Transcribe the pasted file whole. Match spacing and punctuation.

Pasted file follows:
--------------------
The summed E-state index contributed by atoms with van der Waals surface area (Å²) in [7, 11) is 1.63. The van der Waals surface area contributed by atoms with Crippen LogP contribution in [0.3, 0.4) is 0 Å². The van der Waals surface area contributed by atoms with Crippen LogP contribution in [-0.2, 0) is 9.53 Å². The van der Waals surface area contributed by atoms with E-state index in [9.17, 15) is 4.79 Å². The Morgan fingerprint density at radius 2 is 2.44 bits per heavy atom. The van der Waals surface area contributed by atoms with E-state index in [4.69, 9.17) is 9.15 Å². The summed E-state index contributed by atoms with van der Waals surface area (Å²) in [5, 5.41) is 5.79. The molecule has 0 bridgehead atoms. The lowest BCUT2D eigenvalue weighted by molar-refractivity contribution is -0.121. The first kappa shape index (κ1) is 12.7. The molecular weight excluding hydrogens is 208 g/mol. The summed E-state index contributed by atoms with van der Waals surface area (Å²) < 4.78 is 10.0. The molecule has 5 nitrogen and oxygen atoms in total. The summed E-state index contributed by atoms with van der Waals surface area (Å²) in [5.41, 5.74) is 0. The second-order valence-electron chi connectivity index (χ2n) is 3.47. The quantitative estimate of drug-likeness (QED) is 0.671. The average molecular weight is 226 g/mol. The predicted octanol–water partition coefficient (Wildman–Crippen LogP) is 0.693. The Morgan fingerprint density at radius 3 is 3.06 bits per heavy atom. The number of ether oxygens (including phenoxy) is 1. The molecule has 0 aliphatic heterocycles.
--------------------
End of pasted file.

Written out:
The summed E-state index contributed by atoms with van der Waals surface area (Å²) in [7, 11) is 1.63. The van der Waals surface area contributed by atoms with Crippen LogP contribution in [0.3, 0.4) is 0 Å². The van der Waals surface area contributed by atoms with Crippen LogP contribution in [-0.2, 0) is 9.53 Å². The van der Waals surface area contributed by atoms with E-state index in [9.17, 15) is 4.79 Å². The Morgan fingerprint density at radius 2 is 2.44 bits per heavy atom. The van der Waals surface area contributed by atoms with E-state index in [4.69, 9.17) is 9.15 Å². The summed E-state index contributed by atoms with van der Waals surface area (Å²) in [5, 5.41) is 5.79. The molecule has 0 bridgehead atoms. The lowest BCUT2D eigenvalue weighted by molar-refractivity contribution is -0.121. The first kappa shape index (κ1) is 12.7. The molecular weight excluding hydrogens is 208 g/mol. The summed E-state index contributed by atoms with van der Waals surface area (Å²) < 4.78 is 10.0. The molecule has 5 nitrogen and oxygen atoms in total. The summed E-state index contributed by atoms with van der Waals surface area (Å²) in [5.41, 5.74) is 0. The second-order valence-electron chi connectivity index (χ2n) is 3.47. The quantitative estimate of drug-likeness (QED) is 0.671. The average molecular weight is 226 g/mol. The predicted octanol–water partition coefficient (Wildman–Crippen LogP) is 0.693. The Morgan fingerprint density at radius 3 is 3.06 bits per heavy atom. The number of ether oxygens (including phenoxy) is 1. The molecule has 0 aliphatic heterocycles.